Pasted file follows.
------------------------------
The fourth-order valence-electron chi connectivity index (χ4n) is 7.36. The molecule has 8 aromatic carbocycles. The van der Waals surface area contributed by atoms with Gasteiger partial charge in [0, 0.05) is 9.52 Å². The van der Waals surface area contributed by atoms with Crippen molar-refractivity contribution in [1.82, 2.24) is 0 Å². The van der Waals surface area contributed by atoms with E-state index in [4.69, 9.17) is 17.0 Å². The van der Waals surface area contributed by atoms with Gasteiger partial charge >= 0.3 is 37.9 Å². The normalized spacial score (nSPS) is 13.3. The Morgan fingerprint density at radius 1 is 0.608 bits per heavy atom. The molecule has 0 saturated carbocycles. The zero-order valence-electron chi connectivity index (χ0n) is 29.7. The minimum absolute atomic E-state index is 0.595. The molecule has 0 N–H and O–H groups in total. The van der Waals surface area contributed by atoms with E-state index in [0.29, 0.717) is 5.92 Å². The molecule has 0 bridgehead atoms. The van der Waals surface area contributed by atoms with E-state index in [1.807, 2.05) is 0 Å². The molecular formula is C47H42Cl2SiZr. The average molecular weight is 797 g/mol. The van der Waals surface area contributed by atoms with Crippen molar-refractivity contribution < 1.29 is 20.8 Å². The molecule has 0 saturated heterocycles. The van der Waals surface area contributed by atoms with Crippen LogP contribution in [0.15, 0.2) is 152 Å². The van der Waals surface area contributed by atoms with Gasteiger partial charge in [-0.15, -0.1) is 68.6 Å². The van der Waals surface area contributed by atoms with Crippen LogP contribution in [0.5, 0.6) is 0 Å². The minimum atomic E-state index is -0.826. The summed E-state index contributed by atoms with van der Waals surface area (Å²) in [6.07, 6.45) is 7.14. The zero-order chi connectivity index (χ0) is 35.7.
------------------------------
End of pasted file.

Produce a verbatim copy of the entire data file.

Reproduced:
The fourth-order valence-electron chi connectivity index (χ4n) is 7.36. The molecule has 8 aromatic carbocycles. The van der Waals surface area contributed by atoms with Gasteiger partial charge in [0, 0.05) is 9.52 Å². The van der Waals surface area contributed by atoms with Crippen molar-refractivity contribution in [1.82, 2.24) is 0 Å². The van der Waals surface area contributed by atoms with E-state index in [4.69, 9.17) is 17.0 Å². The van der Waals surface area contributed by atoms with Gasteiger partial charge >= 0.3 is 37.9 Å². The normalized spacial score (nSPS) is 13.3. The Morgan fingerprint density at radius 1 is 0.608 bits per heavy atom. The molecule has 0 saturated carbocycles. The zero-order valence-electron chi connectivity index (χ0n) is 29.7. The minimum absolute atomic E-state index is 0.595. The molecule has 0 N–H and O–H groups in total. The van der Waals surface area contributed by atoms with E-state index in [0.29, 0.717) is 5.92 Å². The molecule has 0 bridgehead atoms. The van der Waals surface area contributed by atoms with E-state index in [1.807, 2.05) is 0 Å². The molecular formula is C47H42Cl2SiZr. The average molecular weight is 797 g/mol. The van der Waals surface area contributed by atoms with Crippen molar-refractivity contribution < 1.29 is 20.8 Å². The molecule has 0 saturated heterocycles. The van der Waals surface area contributed by atoms with Crippen LogP contribution in [0.15, 0.2) is 152 Å². The van der Waals surface area contributed by atoms with Gasteiger partial charge in [-0.15, -0.1) is 68.6 Å². The van der Waals surface area contributed by atoms with Crippen LogP contribution in [0.5, 0.6) is 0 Å². The minimum atomic E-state index is -0.826. The summed E-state index contributed by atoms with van der Waals surface area (Å²) in [6.07, 6.45) is 7.14. The zero-order chi connectivity index (χ0) is 35.7.